Issue Date June 29, 2006 Audit Report Number 2006-FW-1012 TO: Glen Chafey Acting Program Center Coordinator, 6IPH FROM: Frank E. Baca Regional Inspector General for Audit, Fort Worth Region, 6AGA SUBJECT: Oklahoma Housing Finance Agency, Oklahoma City, Oklahoma, Made Minor Mistakes in Computing Housing Assistance Payments and Housing Tenants HIGHLIGHTS What We Audited and Why As part of the U.S. Department of Housing and Urban Development (HUD), Office of Inspector General’s (OIG) annual audit plan, we audited the Oklahoma Housing Finance Agency’s (Agency) Section 8 program to determine whether the Agency overhoused or underhoused tenants, computed housing assistance payments correctly, and complied with housing quality standards. What We Found Overall, the Agency operated its Section 8 program in accordance with HUD requirements and complied with housing quality standards. During our audit period, the Agency assisted more than 11,000 tenants. It miscalculated nine housing assistance payments and one utility reimbursement and overhoused two tenants. One Agency employee was responsible for 8 of the 12 mistakes. The miscalculations and overhousing of tenants resulted in $815 in overpayments and $1,214 in underpayments. The Agency took appropriate corrective actions and incorporated improvements into its training sessions. As of May 16, 2006, we verified that the Agency had reimbursed its housing assistance payment account for $815 in identified overpayments and reimbursed its tenants $1,104 of the identified underpayments. What We Recommend We recommend that HUD’s acting program center coordinator, Office of Public Housing, require the Agency to (1) repay $2,029 for housing assistance overpayments and underpayments, 1 (2) review potentially overhoused tenants at their next annual reexamination to ensure proper support for an additional bedroom, and (3) perform a quality control review of the files of the employee who had the majority of the mistakes. The Agency should correct any additional mistakes. This review can be conducted at the tenants’ next annual reexamination. For each recommendation without a management decision, please respond and provide status reports in accordance with HUD Handbook 2000.06, REV-3. Please furnish us copies of any correspondence or directives issued because of the audit. Auditee’s Response We provided the Agency with a draft report on June 7, 2006. We received the Agency’s response on June 23, 2006. The response requested that we reevaluate conclusions reached on several files. The Agency’s response, along with our evaluation, can be found in Appendix B. We did not include supporting documentation and redacted tenant and employee information. 1 As discussed in the What We Found section, the Agency has corrected $1,919 in payments. 2 TABLE OF CONTENTS Background and Objectives 4 Results of Audit Finding: The Agency Made Minor Mistakes in Computing Housing Assistance 5 Payments and Housing Tenants Scope and Methodology 8 Internal Controls 9 Appendixes A. Schedule of Questioned Costs and Funds to Be Put to Better Use 10 B. Auditee Comments and OIG’s Evaluation 11 3 BACKGROUND AND OBJECTIVES The Oklahoma Housing Finance Agency (Agency) is an Oklahoma state beneficiary public trust. The governor of Oklahoma approved the creation of the Agency on May 1, 1975. The governor also appoints the five-member board of trustees and the resident board member representing the Section 8 program. In fiscal year 2005, the Agency disbursed approximately $44 million for 9,395 Section 8 housing choice vouchers and received a 96 on its Section 8 Management Assessment Program. 2 In fiscal year 2006, the Agency received a 100 on its Section 8 Management Assessment Program. As of May 20, 2006, the Agency has disbursed more than $29 million for Section 8 housing choice vouchers in fiscal year 2006. The Agency disburses Section 8 housing choice voucher funds through housing assistance payments and utility reimbursements. It pays a housing subsidy directly to the landlord on behalf of the participating family; the family pays the difference between the actual rent and the subsidy amount. The Agency determines eligibility based on income and family size in accordance with its administrative plan. It verifies family income and composition annually and ensures that the unit meets minimum housing quality standards. The Agency’s mission is to provide affordable housing resources and to help place people in homes. It maintains its records at 100 Northwest 63rd Street, Oklahoma City, Oklahoma. Our objective was to determine whether the Agency overhoused or underhoused tenants, computed housing assistance payments correctly, and complied with housing quality standards. 2 The Section 8 Management Assessment Program measures the performance of the public housing agencies that administer the Housing Choice Voucher program in 14 key areas. 4 RESULTS OF AUDIT Finding: The Agency Made Minor Mistakes in Computing Housing Assistance Payments and Housing Tenants Of the 25 3 Section 8 tenant files reviewed, the Agency made 12 mistakes in computing housing assistance payments and housing tenants. It miscalculated nine housing assistance payments and one utility reimbursement. While the Agency properly assigned the appropriate voucher size for 23 of 25 tenants, it overhoused two tenants. One employee was responsible for 8 of the 12 mistakes. As a result, the Agency made $815 in housing assistance overpayments and $1,214 in housing assistance underpayments. The Agency has taken measures to correct the mistakes, recoup overpayments, and reimburse tenants for underpayments. Miscalculations Resulted in Overpayments and Underpayments Of the 25 files reviewed, the Agency miscalculated nine housing assistance payments and one utility reimbursement. Two of the nine housing assistance payments resulted in $441 in overpayments. The remaining seven and one utility reimbursement resulted in $1,214 in underpayments. One employee was responsible for six of the miscalculations. For one of the two housing assistance payments that resulted in overpayments, the Agency did not use the correct utility allowance. It had corrected this mistake on the most recent reexamination and the previous examination. For the other overpayment, the Agency included medical deductions when it should not have. The Agency corrected the housing assistance payment. The Agency did not apply the appropriate disability or dependent deductions in six housing assistance underpayments and one utility reimbursement underpayment. The remaining housing assistance underpayment was a result of the Agency including a loan as an asset when it should not have. It also used an incorrect payment standard for one of the housing assistance payments. The Agency corrected the mistakes. 3 Twenty tenant files had indications of potential overhousing and five had indications of potential underhousing. 5 The Agency Overhoused Two Section 8 Tenants Of the 20 potentially overhoused tenant files reviewed, two contained mistakes that resulted in overhousing tenants. One of the two mistakes resulted in a housing assistance overpayment totaling $374. The same employee that made six housing assistance mistakes was responsible for both overhousing mistakes. One of the two overhoused tenants had a doctor’s letter that described the need for an additional bedroom in the future. A future need does not constitute granting an additional bedroom in the present. The Agency made its last payment on behalf of this tenant in August 2004. The final overhoused tenant had a son who moved out of the unit to attend college. The tenant told the Agency about the decrease in family size during her annual reexamination. However, the Agency did not reduce the voucher accordingly. This mistake did not result in an overpayment of housing assistance. 4 The Agency corrected the mistake on the most recent reexamination and the previous examination. Conclusion While the Agency made minor miscalculations and overhoused two tenants, it has acted appropriately to correct the mistakes and minimize future occurrences. The Agency corrected its files, repaid its accounts or tenants as appropriate, and included discussions of the deficiencies in its training sessions. As of May 16, 2006, we verified that the Agency has reimbursed its housing assistance payment account for $815 in overpayments and five of the eight tenants for $1,104 in underpayments. The Agency was unable to locate two former tenants and another tenant left without notice. 4 The tenant’s rent was less than the maximum subsidy amount for the correct voucher size. 6 Recommendations We recommend that HUD require the Agency to: 1A. Repay ineligible housing assistance overpayments of $815 and reimburse tenants for housing assistance underpayments of $1,214. As discussed in the finding above, we verified that the Agency has reimbursed its housing assistance account $815, and reimbursed tenants $1,104. 1B. Review potentially overhoused tenants at their next annual reexamination to ensure proper support for an additional bedroom. 1C. Perform a quality control review of the files of the employee who had the majority of the mistakes. The Agency should correct any additional mistakes. This review can be conducted at the tenants' next annual reexamination. 7 SCOPE AND METHODOLOGY The audit covered the period from January 2003 through April 2006. To accomplish our objective, we analyzed HUD and Agency data. We reviewed the Agency’s policies and procedures, tenant files, and audited financial statements. We also reviewed federal regulations and the Agency’s administrative plans. We obtained an understanding of the Agency’s internal controls and inspected units for compliance with housing quality standards. We performed fieldwork at the Agency’s office in Oklahoma City, Oklahoma, from February to May 2006. The Agency had 9,395 Section 8 housing choice vouchers for fiscal year 2005. During our audit period, the Agency disbursed funds for more than 11,000 vouchers. We analyzed Agency voucher data provided to HUD. Our analysis concluded that the Agency potentially overhoused 461 tenants, potentially underhoused 28 tenants, and had 225 tenant files with missing information. We selected a sample for each category. We used statistical software to select our samples for the potentially overhoused and files with missing information, 20 files each. For the potentially underhoused, we selected five files. We performed our review in accordance with generally accepted government auditing standards. 8 INTERNAL CONTROLS Internal control is an integral component of an organization’s management that provides reasonable assurance that the following objectives are being achieved: • Effectiveness and efficiency of operations, • Reliability of financial reporting, and • Compliance with applicable laws and regulations. Internal controls relate to management’s plans, methods, and procedures used to meet its mission, goals, and objectives. Internal controls include the processes and procedures for planning, organizing, directing, and controlling program operations. They include the systems for measuring, reporting, and monitoring program performance. Relevant Internal Controls We determined the following internal controls were relevant to our audit objective: • Calculation of housing assistance payments, • Assignment of voucher size, and • Compliance with housing quality standards. We assessed the relevant controls identified above. A significant weakness exists if management controls do not provide reasonable assurance that the process for planning, organizing, directing, and controlling program operations will meet the organization’s objectives. Significant Weaknesses Our reviewed disclosed no significant weaknesses in the above controls. 9 APPENDIXES Appendix A SCHEDULE OF QUESTIONED COSTS AND FUNDS TO BE PUT TO BETTER USE Recommendation Ineligible 1/ Funds to be put number to better use 2/ 1A $815 $1,214 1/ Ineligible costs are costs charged to a HUD-financed or HUD-insured program or activity that the auditor believes are not allowable by law; contract; or federal, state, or local policies or regulations. 2/ “Funds to be put to better use” are quantifiable savings that are anticipated to occur if an Office of Inspector General (OIG) recommendation is implemented, resulting in reduced expenditures at a later time for the activities in question. This includes costs not incurred, deobligation of funds, withdrawal of interest, reductions in outlays, avoidance of unnecessary expenditures, loans and guarantees not made, and other savings. In this situation, funds to be put to better use also includes repayment to program participants for underpayments caused by noncompliance with regulations and avoidance of continued underpayments the Agency will realize by correcting the noncompliance issue. 10 Appendix B AUDITEE COMMENTS AND OIG’S EVALUATION Ref to OIG Evaluation Auditee Comments 11 Comment 1 12 Comment 1 13 Comment 2 Comment 3 14 OIG Evaluation of Auditee Comments Comment 1 We changed our report based on the Agency's comments and supporting documentation. We excluded two overhoused tenants from the report and reduced the amount of overpayments accordingly. We also reduced the amount of underpayments based on the Agency's response and supporting documentation. Comment 2 We commend the Agency for taking appropriate action concerning potentially overhoused tenants. Comment 3 We commend the Agency for implementing the recommendation. 15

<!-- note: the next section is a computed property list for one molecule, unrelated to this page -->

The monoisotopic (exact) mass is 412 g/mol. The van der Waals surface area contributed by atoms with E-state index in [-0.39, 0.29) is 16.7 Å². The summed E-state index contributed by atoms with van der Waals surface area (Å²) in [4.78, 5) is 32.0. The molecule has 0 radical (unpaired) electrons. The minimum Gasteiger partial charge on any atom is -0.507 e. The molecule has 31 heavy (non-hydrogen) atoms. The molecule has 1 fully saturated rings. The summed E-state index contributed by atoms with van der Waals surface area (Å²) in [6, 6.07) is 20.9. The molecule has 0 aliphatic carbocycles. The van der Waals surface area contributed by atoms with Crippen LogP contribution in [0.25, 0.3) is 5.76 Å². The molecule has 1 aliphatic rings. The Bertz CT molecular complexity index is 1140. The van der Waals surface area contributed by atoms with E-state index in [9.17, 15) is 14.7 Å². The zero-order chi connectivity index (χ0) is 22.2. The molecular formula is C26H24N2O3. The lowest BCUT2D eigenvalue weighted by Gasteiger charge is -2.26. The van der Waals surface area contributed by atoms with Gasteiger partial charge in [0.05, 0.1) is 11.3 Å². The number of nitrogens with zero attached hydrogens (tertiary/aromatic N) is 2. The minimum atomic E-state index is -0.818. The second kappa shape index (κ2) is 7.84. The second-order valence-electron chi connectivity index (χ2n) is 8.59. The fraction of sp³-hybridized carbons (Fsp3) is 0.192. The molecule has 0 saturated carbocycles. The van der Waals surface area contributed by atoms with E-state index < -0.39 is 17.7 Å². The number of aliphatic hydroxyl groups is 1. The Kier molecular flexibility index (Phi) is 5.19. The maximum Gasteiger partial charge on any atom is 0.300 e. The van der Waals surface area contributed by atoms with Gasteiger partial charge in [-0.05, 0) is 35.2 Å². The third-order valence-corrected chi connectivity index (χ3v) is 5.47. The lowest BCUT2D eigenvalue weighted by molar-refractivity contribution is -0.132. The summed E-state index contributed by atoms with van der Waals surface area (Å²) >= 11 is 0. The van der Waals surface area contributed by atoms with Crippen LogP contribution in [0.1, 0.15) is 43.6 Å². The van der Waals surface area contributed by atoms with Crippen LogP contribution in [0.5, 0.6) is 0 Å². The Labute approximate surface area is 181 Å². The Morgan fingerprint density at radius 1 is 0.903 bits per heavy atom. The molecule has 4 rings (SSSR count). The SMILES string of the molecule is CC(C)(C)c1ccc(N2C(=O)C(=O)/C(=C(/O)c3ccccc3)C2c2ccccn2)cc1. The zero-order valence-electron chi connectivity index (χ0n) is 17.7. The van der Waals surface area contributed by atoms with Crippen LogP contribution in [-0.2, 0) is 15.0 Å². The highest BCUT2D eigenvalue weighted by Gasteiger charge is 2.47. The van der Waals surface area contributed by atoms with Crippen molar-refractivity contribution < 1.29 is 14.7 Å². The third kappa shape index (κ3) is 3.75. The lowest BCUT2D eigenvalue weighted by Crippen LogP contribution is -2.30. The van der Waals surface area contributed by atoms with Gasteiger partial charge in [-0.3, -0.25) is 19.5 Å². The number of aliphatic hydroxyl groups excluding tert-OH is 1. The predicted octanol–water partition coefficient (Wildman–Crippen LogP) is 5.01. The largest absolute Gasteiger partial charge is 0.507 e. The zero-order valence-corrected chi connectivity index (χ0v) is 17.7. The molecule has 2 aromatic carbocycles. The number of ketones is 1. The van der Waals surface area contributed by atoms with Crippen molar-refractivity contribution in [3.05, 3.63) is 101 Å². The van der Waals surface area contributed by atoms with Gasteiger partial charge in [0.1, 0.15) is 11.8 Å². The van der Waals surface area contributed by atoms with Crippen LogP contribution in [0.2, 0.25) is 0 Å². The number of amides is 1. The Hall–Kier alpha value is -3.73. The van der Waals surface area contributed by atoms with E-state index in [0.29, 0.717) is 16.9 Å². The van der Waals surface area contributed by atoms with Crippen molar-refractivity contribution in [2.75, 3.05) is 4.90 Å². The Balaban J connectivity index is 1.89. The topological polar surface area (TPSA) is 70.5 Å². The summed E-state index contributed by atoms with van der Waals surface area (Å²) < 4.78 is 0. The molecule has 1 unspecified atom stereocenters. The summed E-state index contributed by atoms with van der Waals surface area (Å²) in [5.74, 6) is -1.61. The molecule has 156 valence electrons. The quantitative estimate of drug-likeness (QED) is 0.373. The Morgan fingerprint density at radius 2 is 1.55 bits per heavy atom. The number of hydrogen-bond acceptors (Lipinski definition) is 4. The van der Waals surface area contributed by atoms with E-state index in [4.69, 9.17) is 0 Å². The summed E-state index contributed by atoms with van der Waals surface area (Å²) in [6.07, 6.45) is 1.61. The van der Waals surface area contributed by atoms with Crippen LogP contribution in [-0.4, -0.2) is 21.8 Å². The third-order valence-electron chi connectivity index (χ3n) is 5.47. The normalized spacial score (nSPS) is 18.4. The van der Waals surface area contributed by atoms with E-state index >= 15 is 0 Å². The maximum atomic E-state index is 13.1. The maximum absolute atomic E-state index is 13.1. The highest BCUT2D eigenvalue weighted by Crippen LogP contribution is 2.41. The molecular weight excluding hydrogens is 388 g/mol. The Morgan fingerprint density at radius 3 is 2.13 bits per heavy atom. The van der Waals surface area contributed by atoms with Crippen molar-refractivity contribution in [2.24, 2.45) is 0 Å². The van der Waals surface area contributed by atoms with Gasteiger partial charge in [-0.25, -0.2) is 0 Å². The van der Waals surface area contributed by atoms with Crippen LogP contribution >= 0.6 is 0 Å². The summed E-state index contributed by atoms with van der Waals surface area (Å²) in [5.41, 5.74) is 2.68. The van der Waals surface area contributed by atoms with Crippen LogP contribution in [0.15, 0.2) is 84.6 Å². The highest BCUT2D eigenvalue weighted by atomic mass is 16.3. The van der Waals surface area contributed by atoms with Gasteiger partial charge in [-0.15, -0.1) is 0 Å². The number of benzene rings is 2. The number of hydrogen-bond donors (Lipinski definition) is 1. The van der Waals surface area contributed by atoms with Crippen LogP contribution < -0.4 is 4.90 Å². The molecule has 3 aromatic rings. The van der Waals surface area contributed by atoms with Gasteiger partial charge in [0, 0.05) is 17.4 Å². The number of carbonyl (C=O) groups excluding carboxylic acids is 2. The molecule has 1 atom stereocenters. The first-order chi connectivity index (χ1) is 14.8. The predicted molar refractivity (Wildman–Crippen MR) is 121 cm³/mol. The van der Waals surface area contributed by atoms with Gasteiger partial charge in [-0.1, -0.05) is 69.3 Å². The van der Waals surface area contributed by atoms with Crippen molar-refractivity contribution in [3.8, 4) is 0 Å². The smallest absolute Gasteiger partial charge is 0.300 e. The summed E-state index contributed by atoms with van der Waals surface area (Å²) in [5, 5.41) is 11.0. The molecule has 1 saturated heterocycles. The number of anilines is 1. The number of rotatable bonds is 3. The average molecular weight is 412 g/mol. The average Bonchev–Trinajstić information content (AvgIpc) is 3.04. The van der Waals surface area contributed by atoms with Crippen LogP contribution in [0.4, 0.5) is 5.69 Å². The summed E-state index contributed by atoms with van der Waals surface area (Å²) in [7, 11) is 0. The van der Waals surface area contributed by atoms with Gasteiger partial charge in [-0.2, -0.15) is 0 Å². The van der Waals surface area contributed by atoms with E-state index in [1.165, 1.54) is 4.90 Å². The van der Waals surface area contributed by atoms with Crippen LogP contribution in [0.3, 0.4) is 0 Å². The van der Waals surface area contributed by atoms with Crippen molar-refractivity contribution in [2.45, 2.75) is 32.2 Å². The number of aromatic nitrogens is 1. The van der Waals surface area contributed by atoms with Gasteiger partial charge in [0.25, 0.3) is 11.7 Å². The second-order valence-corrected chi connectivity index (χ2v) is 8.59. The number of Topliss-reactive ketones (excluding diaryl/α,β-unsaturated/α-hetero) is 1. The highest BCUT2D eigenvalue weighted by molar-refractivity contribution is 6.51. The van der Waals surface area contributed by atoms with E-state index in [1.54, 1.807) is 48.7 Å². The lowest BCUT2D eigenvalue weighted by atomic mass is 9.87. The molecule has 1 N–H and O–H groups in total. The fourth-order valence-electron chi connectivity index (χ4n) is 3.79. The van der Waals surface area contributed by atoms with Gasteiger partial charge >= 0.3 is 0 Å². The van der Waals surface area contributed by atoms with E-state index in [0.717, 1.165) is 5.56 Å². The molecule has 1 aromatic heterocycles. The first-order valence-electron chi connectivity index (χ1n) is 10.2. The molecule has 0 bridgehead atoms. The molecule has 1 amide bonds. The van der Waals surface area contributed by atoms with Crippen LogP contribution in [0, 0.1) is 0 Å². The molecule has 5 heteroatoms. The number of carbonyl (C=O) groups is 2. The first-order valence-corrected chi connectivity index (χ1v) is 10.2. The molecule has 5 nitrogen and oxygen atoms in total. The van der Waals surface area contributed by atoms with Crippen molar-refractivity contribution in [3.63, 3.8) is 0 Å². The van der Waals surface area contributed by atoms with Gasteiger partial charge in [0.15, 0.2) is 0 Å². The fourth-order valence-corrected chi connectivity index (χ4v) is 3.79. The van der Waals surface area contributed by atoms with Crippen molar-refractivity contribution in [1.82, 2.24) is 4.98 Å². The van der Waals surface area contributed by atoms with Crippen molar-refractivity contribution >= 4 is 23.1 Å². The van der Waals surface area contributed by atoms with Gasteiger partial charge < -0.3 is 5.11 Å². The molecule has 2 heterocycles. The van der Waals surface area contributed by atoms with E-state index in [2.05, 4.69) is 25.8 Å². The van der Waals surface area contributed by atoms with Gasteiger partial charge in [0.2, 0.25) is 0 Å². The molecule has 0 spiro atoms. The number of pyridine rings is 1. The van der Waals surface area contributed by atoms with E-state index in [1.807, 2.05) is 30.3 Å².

Oklahoma Housing Finance Agency, Oklahoma City, Oklahoma, Made Minor Mistakes in Computing Housing Assistance Payments and Housing Tenants
Published by the Department of Housing and Urban Development, Office of Inspector General on 2006-06-29.
Below is a raw (and likely hideous) rendition of the original report. (PDF)